MANILA – President Ferdinand R. Marcos Jr. witnessed on Friday the record crowd at the FIBA Basketball World Cup (FBWC) opening at the Philippine Arena in Bocaue, Bulacan.
According to the international basketball federation (FIBA) data, a staggering 38,115 fans watched the Philippines-Dominican Republic match, beating the previous record of 32,616 spectators in an indoor arena during the 1994 World Championship (now the World Cup) finals in Toronto, Canada, where the USA beat Russia.
The event commenced with a series of performances by Filipino musicians, including Ben&Ben, The Dawn and Sarah Geronimo.
President Marcos arrived at the Philippine Arena just in time for tip-off.
The Philippines is represented by the Gilas Pilipinas team, led by Filipino-American Jordan Clarkson, who plays for the National Basketball Association's (NBA) Utah Jazz.
The country is the lead host for World Cup, with Japan and Indonesia as its co-hosts.
The President briefly met with the players of the Philippines and took a photo with them at the end of the second quarter.
Four groups, or 16 teams, will play their games in the Philippines at the Smart Araneta Coliseum in Quezon City and at Mall of Asia Arena in Pasay City, while Japan and Indonesia will each host two groups.
The top eight teams will converge in the Philippines for the quarterfinals, semifinals and championship game on Sept. 5 to 10.
Among the government officials present during the opening were House of Representatives Speaker Ferdinand Martin Romualdez, Senior Deputy Speaker Aurelio Gonzales Jr., Senior Deputy Majority Leader Sandro Marcos and Senior Deputy Executive Secretary Hubert Dominic Guevara.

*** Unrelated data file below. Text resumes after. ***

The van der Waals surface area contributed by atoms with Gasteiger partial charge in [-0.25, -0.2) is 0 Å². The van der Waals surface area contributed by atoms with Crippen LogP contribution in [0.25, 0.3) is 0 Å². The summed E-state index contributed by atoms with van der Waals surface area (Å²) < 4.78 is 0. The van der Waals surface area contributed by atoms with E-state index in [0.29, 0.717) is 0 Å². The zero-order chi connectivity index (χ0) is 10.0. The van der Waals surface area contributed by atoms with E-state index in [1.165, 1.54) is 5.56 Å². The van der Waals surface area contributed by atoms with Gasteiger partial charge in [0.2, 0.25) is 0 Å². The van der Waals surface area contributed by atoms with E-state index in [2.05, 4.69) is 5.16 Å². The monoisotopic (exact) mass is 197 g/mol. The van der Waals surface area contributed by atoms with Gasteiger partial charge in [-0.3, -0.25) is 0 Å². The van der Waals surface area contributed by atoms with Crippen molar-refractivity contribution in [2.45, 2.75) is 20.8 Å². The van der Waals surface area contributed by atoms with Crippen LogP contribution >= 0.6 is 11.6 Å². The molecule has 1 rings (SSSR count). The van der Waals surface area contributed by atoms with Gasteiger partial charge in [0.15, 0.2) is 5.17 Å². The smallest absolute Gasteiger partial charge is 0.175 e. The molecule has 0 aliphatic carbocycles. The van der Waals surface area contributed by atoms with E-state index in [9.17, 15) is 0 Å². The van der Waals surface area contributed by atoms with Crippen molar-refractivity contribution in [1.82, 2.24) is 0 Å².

FIBA president Hamane Niang and NBA legend Dirk Nowitzki were also seated in Marcos' row.
Gilas falters vs. Dominican Republic
However, despite the record-setting crowd mostly cheering fans for Gilas, the Philippine team faltered down the stretch and bowed to the Dominican Republic, 87-81.
The Dominican Republic kept their poise when the home side lost steam in the final six and a half minutes.
Gilas’ fate was sealed when Clarkson fouled out with 3:32 remaining.
"I really love the fight of the players. We competed hard. Unfortunately, the disqualification of Jordan was really a big blow to us," coach Chot Reyes said after Gilas' loss.
Karl-Anthony Towns made much of the damage to lead the Dominican Republic with 26 points and 10 rebounds.
Gilas' efforts to contain Towns resulted in the Minnesota Timberwolves mainstay making 15-of-16 charity shots.
Victor Liz added 18 points, six rebounds, one assist and four steals.
Clarkson also got his rhythm from the free throw line, going 9-for-11 to make up for a sluggish 9-of-24 field goal shooting, including 1-for-6 from the three-point area. He finished with a game-high 28 points alongside seven rebounds, seven assists, two steals and one block.
However, he committed eight turnovers, including the offensive foul that kicked him out of the game.
Three-time World Cup veteran June Mar Fajardo went a perfect 5-for-5 from the field for 16 points with seven rebounds and one block.
Start of something special
Despite Gilas fans heading home sad, officials said they should remain happy for becoming part of FIBA World Cup history.
For FIBA World Cup 2023 chair Richard Carrion, the historic moment alone makes this year's edition special.
"We all knew the FIBA Basketball World Cup 2023 was going to be special and within the first day. We already have evidence of this, having witnessed this historic moment. Everyone inside the Philippine Arena will never forget the amazing levels of love for both basketball and the Philippines national team that was cascading around the venue,” Carrion said.
“This is just the start of what will be the most memorable event in FIBA's history and we're all excited for what lies ahead – both on and off the court. Not only in the Philippines but also in Japan and Indonesia."
Samahang Basketbol ng Pilipinas chair emeritus Manny Pangilinan said the record-breaking event further showed that Filipinos are the best basketball fans in the world.
"We often say we’re the best fans in the world, but beating the old FIBA attendance record has proven what we have believed all along," he said. (With a report from Ivan Stewart Saldajeno/PNA)